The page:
Studies show that when teens have passengers in their vehicles, they’re willing to take more risks and can be distracted more easily.

When three or more people are in the vehicle with a teen, the chances of a fatal crash rise 300% to 400%.

Limit Night Driving

Low visibility increases the risk of a motor vehicle accident at any age. Teens that drive at night are at a much higher risk of being involved in an accident. In 2010, it was found that 39% of teenager fatalities occurred between 9pm and 6am.

Roughly 24% of those accidents occurred after midnight.

Multiple factors are at play here, including:

  • Low visibility
  • Fatigue

If you do have to drive at night, make sure you’re not suffering from fatigue and choose a route that is well-lit.

Be Smart in Bad Weather

Bad weather does not discriminate. Both seasoned drivers and new drivers who just passed their driving tests are at-risk of bad weather causing an accident. Teens have the benefit of being tech-savvy.

Download a local weather app and set up notifications that can help you deal with ice, snow, heavy rains, hail, tornadoes or even flash floods, which are common in Texas.

If you know severe weather is on its way, you can:

  • Stay home
  • Stay at a friend’s house
  • Stay in a non-low-lying area

If you do have to drive through snow or ice, be sure to maintain or lower your speed limit. Do not drive into flooded areas because it’s easy to mistake a puddle for an actual flood.

When roads are blocked, do not go around the road signs and into danger.

As you continue to drive, you’ll learn maneuvers that you can use to prevent skidding on ice or hydroplaning on water. But the best course of action is to practice avoidance to lower your risks of an accident.

Keep Music Levels Moderate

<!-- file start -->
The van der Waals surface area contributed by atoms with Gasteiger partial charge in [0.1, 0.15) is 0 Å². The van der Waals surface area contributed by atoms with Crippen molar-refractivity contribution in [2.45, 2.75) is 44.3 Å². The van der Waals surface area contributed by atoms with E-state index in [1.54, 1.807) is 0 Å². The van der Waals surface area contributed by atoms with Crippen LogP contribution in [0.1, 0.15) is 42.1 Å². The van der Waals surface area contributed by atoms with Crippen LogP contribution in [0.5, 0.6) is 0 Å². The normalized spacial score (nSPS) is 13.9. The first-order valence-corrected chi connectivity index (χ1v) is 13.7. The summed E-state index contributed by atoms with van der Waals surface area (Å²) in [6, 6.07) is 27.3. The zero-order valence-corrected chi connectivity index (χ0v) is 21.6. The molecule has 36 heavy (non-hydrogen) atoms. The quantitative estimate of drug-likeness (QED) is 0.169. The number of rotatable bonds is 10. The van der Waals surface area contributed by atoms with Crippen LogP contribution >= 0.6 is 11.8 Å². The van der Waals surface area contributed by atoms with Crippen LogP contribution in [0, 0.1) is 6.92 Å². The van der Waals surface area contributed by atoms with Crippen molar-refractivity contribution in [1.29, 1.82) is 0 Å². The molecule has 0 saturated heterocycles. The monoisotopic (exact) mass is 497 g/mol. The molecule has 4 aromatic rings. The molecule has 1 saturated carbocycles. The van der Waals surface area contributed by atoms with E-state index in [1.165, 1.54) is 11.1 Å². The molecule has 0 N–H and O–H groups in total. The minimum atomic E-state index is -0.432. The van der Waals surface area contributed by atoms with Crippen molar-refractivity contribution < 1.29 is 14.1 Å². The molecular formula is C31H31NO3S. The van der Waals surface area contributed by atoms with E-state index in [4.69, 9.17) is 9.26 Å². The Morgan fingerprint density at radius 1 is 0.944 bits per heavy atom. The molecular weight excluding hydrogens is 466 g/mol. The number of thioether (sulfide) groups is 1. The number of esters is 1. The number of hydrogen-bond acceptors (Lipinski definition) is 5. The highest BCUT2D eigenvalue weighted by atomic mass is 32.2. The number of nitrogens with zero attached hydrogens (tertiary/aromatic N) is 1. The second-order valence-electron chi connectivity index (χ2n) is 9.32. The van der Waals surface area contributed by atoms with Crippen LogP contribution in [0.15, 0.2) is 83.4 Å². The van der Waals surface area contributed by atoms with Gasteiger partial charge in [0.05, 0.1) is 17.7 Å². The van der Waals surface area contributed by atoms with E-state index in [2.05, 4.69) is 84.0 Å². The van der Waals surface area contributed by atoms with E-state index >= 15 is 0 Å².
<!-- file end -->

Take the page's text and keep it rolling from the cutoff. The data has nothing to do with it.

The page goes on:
Blasting the music and driving down the highway is almost a rite of passage for teens, but you need to be able to hear sirens and horns around you. If you live in a major city, like Houston, you’ll be in trouble if you can’t hear your surroundings.

It’s better to keep music levels moderate to be more aware of your surroundings.

Pets Shouldn’t Be Lap Passengers

Pets can be great companions in a car, but they can also be a danger. If you plan on driving with a dog, keep the dog in the backseat with a divider between you and the dog. Driving with a dog that’s loose, scared or in your lap is dangerous.

A dog that becomes frightened or that jumps into your lap is a major distraction and can quickly lead to an accident.

Put Down Your Phone

Distracted driving was a factor in 8.5% of all motor vehicle fatalities in 2019. If you’re at a stoplight, look around you and you’ll be sure to see people of all ages on their phones. A text message or notification can divert your attention long enough to cause an accident.

You should put your phone down when driving.

It’s tempting to send someone a Snap or to FaceTime someone while driving, but the risk is too high. You put your life and the lives of other drivers at risk when you’re driving and texting, taking pictures or trying to send someone a message on Instagram.